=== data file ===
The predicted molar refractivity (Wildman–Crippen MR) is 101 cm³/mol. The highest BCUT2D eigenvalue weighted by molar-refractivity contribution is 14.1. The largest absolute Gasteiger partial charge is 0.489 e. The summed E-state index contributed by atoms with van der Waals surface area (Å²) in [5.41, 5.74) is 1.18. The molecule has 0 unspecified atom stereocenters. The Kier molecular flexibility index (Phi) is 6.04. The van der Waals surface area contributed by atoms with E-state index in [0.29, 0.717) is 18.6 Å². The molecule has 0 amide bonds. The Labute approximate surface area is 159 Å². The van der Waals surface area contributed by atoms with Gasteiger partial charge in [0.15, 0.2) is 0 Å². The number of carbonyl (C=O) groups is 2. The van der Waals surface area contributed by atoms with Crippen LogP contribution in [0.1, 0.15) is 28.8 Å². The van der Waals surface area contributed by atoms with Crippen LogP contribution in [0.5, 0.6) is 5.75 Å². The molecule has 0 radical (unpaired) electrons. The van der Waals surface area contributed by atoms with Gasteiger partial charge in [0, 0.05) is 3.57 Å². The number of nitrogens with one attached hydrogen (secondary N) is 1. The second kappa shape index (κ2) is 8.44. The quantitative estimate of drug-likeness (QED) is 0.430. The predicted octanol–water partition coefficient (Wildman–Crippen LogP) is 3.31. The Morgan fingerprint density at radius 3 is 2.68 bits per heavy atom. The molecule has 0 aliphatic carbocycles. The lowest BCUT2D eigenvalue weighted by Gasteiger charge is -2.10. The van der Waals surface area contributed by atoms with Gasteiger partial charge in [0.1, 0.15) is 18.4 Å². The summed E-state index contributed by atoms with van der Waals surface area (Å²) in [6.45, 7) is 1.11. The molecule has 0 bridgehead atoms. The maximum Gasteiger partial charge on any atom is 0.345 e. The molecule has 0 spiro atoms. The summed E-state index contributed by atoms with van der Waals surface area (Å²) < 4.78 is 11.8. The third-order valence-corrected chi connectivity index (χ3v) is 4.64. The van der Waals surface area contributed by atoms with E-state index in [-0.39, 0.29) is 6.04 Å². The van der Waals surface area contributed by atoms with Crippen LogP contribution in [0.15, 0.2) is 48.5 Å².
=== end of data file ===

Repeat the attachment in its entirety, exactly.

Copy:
The predicted molar refractivity (Wildman–Crippen MR) is 101 cm³/mol. The highest BCUT2D eigenvalue weighted by molar-refractivity contribution is 14.1. The largest absolute Gasteiger partial charge is 0.489 e. The summed E-state index contributed by atoms with van der Waals surface area (Å²) in [5.41, 5.74) is 1.18. The molecule has 0 unspecified atom stereocenters. The Kier molecular flexibility index (Phi) is 6.04. The van der Waals surface area contributed by atoms with E-state index in [0.29, 0.717) is 18.6 Å². The molecule has 0 amide bonds. The Labute approximate surface area is 159 Å². The van der Waals surface area contributed by atoms with Gasteiger partial charge in [0.15, 0.2) is 0 Å². The number of carbonyl (C=O) groups is 2. The van der Waals surface area contributed by atoms with Crippen LogP contribution in [0.1, 0.15) is 28.8 Å². The van der Waals surface area contributed by atoms with Crippen LogP contribution in [0.5, 0.6) is 5.75 Å². The molecule has 0 radical (unpaired) electrons. The van der Waals surface area contributed by atoms with Gasteiger partial charge in [0, 0.05) is 3.57 Å². The number of nitrogens with one attached hydrogen (secondary N) is 1. The second kappa shape index (κ2) is 8.44. The quantitative estimate of drug-likeness (QED) is 0.430. The predicted octanol–water partition coefficient (Wildman–Crippen LogP) is 3.31. The Morgan fingerprint density at radius 3 is 2.68 bits per heavy atom. The molecule has 0 aliphatic carbocycles. The lowest BCUT2D eigenvalue weighted by Gasteiger charge is -2.10. The van der Waals surface area contributed by atoms with Gasteiger partial charge in [0.1, 0.15) is 18.4 Å². The summed E-state index contributed by atoms with van der Waals surface area (Å²) in [6.45, 7) is 1.11. The molecule has 0 bridgehead atoms. The maximum Gasteiger partial charge on any atom is 0.345 e. The molecule has 0 spiro atoms. The summed E-state index contributed by atoms with van der Waals surface area (Å²) < 4.78 is 11.8. The third-order valence-corrected chi connectivity index (χ3v) is 4.64. The van der Waals surface area contributed by atoms with E-state index in [-0.39, 0.29) is 6.04 Å². The van der Waals surface area contributed by atoms with Crippen LogP contribution in [0.15, 0.2) is 48.5 Å².